Back in the mental institution, Oskar says that he still feels the pain of his sudden growth spurt back in 1945, even though that seems to be almost ten years ago.
In this chapter, Oskar does a remarkable thing. He hands over his pen to his keeper Bruno and asks Bruno to write out the next part of his story.
As soon as Bruno starts writing, we find that the guy's much more intelligent than Oskar's made him out to be. This might make us question the way Oskar has portrayed other people throughout this book.
Bruno records how Oskar and his family made the train ride from Danzig (now renamed Gdansk) to their new home in Düsseldorf, despite being constantly attacked and robbed by random people on the train.
The one thing that manages to make it through this journey unscathed is Oskar's treasured photo album, which he hangs on to for dear life.
But Oskar himself is clinging desperately to life. His health is still very bad and the constant growth of his bones has given him a terrible fever. He can barely remember the final leg of the trip to Düsseldorf.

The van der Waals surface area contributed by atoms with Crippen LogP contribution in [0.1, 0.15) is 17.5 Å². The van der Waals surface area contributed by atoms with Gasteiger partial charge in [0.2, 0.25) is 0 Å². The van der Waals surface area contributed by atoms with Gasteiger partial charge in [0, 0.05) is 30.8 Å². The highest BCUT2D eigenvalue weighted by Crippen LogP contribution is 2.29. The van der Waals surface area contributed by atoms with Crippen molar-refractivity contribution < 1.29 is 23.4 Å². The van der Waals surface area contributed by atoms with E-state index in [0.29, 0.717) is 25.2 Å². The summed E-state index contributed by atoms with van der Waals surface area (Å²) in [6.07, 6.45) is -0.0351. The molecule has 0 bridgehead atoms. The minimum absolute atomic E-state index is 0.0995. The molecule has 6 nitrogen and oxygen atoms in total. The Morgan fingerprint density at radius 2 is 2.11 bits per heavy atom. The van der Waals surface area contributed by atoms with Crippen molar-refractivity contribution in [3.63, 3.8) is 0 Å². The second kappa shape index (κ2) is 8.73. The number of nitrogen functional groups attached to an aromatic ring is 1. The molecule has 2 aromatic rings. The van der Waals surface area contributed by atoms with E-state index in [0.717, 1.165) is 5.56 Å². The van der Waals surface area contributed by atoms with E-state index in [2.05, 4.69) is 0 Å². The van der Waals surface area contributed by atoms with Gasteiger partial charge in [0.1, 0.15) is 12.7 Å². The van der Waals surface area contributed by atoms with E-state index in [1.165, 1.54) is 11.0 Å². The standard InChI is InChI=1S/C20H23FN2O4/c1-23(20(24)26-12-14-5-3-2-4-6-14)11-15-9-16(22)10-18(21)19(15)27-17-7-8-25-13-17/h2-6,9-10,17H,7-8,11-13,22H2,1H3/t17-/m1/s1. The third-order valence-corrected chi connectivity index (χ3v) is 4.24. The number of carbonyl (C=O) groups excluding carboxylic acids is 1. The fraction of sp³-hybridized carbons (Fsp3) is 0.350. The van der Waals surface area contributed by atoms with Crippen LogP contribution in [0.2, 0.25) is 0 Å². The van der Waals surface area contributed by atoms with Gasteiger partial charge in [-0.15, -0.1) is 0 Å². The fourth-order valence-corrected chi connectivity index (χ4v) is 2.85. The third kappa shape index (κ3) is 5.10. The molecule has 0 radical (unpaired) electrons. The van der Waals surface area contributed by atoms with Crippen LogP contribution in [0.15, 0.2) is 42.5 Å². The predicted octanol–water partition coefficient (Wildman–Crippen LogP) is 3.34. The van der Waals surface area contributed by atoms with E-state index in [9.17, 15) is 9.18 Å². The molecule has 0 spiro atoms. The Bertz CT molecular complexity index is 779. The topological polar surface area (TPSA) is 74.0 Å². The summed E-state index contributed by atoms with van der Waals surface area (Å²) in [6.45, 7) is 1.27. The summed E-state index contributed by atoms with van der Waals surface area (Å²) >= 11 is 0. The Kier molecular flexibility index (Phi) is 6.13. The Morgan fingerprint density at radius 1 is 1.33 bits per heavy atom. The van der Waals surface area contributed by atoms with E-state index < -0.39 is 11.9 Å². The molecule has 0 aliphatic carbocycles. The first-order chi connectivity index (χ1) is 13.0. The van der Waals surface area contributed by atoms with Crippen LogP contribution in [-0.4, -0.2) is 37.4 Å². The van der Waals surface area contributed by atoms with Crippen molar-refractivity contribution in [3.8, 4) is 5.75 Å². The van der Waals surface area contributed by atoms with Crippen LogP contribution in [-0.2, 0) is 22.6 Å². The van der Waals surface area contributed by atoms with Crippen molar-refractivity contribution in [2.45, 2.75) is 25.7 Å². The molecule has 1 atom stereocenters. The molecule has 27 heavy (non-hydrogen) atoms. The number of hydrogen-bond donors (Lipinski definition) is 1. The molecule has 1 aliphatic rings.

In Düsseldorf, Oskar has to go immediately to a city hospital, where he stays for an extended period. His body continues to grow, but not in a pretty way. Oskar's bones start to grow sideways as much as upwards, and he's left with a large hump on his back.
We also find out that at some point, Oskar has become famous as a drummer and earned a lot of royalties from his records.
As he ends the chapter, Oskar takes back his pen from Bruno and asks Bruno to measure him again. It turns out that within the past three days at the mental hospital, Oskar has grown another inch.